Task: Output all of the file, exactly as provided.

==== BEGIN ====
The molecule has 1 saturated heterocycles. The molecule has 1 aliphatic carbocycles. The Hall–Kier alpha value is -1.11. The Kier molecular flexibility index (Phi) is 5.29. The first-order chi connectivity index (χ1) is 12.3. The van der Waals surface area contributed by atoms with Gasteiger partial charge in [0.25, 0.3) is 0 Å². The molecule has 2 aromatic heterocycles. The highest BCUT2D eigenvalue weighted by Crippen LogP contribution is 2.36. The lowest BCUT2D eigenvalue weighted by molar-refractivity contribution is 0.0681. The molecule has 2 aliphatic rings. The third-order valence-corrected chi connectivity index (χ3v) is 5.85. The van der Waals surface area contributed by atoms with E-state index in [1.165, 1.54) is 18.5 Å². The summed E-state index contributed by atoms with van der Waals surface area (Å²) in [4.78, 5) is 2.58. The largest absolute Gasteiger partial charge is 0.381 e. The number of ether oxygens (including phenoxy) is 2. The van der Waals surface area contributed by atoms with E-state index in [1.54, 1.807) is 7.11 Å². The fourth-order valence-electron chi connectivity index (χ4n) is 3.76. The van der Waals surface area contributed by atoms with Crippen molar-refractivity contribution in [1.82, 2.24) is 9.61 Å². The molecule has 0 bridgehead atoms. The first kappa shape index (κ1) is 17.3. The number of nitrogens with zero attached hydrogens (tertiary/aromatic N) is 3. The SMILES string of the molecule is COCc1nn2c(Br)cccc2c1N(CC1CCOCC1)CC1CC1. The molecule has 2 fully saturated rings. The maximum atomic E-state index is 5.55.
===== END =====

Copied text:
The molecule has 1 saturated heterocycles. The molecule has 1 aliphatic carbocycles. The Hall–Kier alpha value is -1.11. The Kier molecular flexibility index (Phi) is 5.29. The first-order chi connectivity index (χ1) is 12.3. The van der Waals surface area contributed by atoms with Gasteiger partial charge in [0.25, 0.3) is 0 Å². The molecule has 2 aromatic heterocycles. The highest BCUT2D eigenvalue weighted by Crippen LogP contribution is 2.36. The lowest BCUT2D eigenvalue weighted by molar-refractivity contribution is 0.0681. The molecule has 2 aliphatic rings. The third-order valence-corrected chi connectivity index (χ3v) is 5.85. The van der Waals surface area contributed by atoms with E-state index in [1.165, 1.54) is 18.5 Å². The summed E-state index contributed by atoms with van der Waals surface area (Å²) in [4.78, 5) is 2.58. The largest absolute Gasteiger partial charge is 0.381 e. The number of ether oxygens (including phenoxy) is 2. The van der Waals surface area contributed by atoms with E-state index in [1.54, 1.807) is 7.11 Å². The fourth-order valence-electron chi connectivity index (χ4n) is 3.76. The van der Waals surface area contributed by atoms with Crippen molar-refractivity contribution in [1.82, 2.24) is 9.61 Å². The molecule has 0 bridgehead atoms. The first kappa shape index (κ1) is 17.3. The number of nitrogens with zero attached hydrogens (tertiary/aromatic N) is 3. The SMILES string of the molecule is COCc1nn2c(Br)cccc2c1N(CC1CCOCC1)CC1CC1. The molecule has 2 fully saturated rings. The maximum atomic E-state index is 5.55.